Accelerator Driven Nuclear Systems

Since Thorium is fertile and not fissile, it needs a neutron source to start the reactions. Like lighting a match to start a fire of normally inert wood.

Many inherently safe reactors have been proposed. These systems would be driven by an accelerated beam of one species or another to create a neutron source that takes the place of a seed fuel like Uranium or plutonium.
In theory, as the fuel became critical, you could back off or turn off the beam and bring the system back sub critical. The Lab at Virginia and the Jefferson Accelerator as well as Fermi Lab in Batavia Illinois have both proposed accelerator driven systems using Thorium.

These do appear to have a large amount of added complexity in order to get a marginal increase in inherent safety that has not been proven to exist.

However, these do hold great promise as near zero power reactors for breeding rare isotopes such as the 213Bismuth mentioned elsewhere in this compilation. Thorenco Inc proposed such a system driven by an electron beam in 2013 with work being done by PNNL to prove out neutronics and end of cycle inventory of elements.

MSRE Diagram

The Molten-Salt Reactor Experiment (MSRE) was an experimental molten salt reactor at the Oak Ridge National Laboratory (ORNL) researching this technology through the 1960s; constructed by 1964, it went critical in 1965 and was operated until 1969.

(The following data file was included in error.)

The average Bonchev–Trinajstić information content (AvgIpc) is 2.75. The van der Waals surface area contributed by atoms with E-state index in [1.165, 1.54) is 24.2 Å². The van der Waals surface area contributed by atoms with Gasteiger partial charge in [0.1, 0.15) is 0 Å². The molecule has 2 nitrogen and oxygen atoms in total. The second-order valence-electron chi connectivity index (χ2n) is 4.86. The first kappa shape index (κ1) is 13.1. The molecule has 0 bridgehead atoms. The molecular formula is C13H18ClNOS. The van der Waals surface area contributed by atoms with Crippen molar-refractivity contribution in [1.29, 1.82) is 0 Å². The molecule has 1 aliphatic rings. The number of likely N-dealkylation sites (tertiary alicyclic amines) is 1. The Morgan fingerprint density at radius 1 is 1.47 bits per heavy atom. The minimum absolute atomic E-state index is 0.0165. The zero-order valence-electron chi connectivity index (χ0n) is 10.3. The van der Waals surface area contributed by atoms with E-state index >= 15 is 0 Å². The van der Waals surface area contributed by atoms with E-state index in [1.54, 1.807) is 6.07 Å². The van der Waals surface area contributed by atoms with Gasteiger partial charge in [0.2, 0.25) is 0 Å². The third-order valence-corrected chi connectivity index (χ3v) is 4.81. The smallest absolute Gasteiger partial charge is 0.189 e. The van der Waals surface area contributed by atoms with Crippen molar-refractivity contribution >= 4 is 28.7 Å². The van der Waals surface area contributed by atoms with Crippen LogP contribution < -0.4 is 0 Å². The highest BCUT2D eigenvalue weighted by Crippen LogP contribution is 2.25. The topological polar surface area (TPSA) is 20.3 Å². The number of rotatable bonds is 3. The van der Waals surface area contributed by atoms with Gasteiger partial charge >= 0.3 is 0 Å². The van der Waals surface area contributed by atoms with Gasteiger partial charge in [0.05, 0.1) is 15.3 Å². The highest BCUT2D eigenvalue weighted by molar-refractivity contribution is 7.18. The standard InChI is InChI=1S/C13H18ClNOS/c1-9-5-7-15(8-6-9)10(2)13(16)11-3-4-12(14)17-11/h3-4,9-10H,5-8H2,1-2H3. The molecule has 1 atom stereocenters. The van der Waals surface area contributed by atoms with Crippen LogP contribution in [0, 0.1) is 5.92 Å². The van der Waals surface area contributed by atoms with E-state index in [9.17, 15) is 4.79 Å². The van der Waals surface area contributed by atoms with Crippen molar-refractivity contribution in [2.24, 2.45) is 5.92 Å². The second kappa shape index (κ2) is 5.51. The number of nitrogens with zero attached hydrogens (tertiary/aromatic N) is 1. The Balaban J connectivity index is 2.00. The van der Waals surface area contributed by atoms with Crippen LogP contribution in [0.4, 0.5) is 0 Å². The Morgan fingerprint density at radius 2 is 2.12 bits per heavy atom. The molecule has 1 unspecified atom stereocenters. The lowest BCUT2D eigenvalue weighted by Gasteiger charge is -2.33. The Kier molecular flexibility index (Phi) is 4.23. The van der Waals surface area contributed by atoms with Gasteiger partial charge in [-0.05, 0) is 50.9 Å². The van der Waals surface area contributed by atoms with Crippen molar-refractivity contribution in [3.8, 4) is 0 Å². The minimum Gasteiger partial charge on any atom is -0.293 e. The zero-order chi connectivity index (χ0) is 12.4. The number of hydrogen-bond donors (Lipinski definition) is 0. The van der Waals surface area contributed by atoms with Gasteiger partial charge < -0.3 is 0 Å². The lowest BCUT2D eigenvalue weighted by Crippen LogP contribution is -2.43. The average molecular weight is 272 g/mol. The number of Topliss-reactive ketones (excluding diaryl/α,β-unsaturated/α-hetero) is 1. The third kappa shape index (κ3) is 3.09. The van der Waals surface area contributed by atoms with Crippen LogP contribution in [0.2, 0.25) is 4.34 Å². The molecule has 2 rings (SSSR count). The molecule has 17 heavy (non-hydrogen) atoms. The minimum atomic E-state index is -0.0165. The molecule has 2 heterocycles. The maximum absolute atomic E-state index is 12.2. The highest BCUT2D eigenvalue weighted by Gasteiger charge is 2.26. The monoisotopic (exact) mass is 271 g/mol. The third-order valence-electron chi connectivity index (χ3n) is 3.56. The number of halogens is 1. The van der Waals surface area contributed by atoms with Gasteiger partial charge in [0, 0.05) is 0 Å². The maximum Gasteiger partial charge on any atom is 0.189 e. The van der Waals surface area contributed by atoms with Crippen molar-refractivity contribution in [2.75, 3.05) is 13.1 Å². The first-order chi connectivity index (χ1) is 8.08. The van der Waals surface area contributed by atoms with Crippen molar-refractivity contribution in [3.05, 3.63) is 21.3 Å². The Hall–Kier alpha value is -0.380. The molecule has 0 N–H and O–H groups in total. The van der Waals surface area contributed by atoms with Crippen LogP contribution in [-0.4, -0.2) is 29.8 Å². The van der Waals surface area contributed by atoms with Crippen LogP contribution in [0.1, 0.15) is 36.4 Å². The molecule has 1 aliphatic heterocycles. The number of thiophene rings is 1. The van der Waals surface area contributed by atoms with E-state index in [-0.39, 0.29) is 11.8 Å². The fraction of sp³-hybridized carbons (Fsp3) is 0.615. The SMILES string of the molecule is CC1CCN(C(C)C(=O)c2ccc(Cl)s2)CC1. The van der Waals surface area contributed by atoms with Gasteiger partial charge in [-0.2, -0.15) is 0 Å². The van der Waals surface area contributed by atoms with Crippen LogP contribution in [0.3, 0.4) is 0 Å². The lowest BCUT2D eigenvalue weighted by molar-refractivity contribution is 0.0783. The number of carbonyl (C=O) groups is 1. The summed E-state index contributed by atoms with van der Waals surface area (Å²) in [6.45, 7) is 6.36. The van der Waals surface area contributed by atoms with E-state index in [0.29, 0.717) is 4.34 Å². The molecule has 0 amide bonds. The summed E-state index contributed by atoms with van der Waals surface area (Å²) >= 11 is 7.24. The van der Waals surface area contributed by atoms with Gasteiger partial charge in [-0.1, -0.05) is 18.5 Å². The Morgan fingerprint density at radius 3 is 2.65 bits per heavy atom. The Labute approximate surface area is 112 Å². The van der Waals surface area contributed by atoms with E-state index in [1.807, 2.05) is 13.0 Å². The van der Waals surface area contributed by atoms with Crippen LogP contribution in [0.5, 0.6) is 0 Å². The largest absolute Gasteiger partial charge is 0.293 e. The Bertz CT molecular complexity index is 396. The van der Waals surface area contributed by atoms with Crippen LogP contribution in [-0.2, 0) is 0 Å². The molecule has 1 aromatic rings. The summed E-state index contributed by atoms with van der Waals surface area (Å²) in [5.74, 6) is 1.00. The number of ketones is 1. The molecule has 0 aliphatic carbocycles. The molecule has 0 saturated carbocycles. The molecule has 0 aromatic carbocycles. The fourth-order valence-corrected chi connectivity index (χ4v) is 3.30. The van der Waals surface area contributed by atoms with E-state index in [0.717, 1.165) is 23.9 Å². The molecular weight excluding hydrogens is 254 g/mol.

The MSRE was a 7.4 MWth test reactor simulating the neutronic “kernel” of a type of inherently safer epithermal breeder reactor.

The MSRE Never used Thorium as a Fuel. It primarily used two fuels: first uranium-235 and later uranium-233. The Fuels were a stepping stone from most known, U235, to lesser known, U233, to the least well known, Thorium 232. The final fuel load was never achieved because of defunding. The latter fuel, 233UF4 , was the product of breeding from thorium in other reactors.

The result promised to be a simple, reliable reactor. The purpose of the Molten-Salt Reactor Experiment was to demonstrate that some key features of the proposed molten-salt power reactors could be embodied in a practical reactor that could be operated safely and reliably and be maintained without excessive difficulty. For simplicity, it was to be a fairly small, one-fluid (i.e. non-breeding) reactor operating at 10 MWth or less, with heat rejection to the air via a secondary (fuel-free) salt.

The MSRE operated for 5 years. The salt was loaded in 1964 and nuclear operation ended in December 1969,[3][14] and all the objectives of the experiment were achieved during this period.

The Molten Salt Breeder Reactor more explicitly was designed to show that a 2 Fuel reactor with an inner core of Uranium fuel and outer blanket of Thorium could produce more fuel than it burned.

The design was produced in hopes of Molten Salt Reactors remaining a funded experiment during a time when only breeder reactors were being funded because of a fear that the world was running out of Uranium.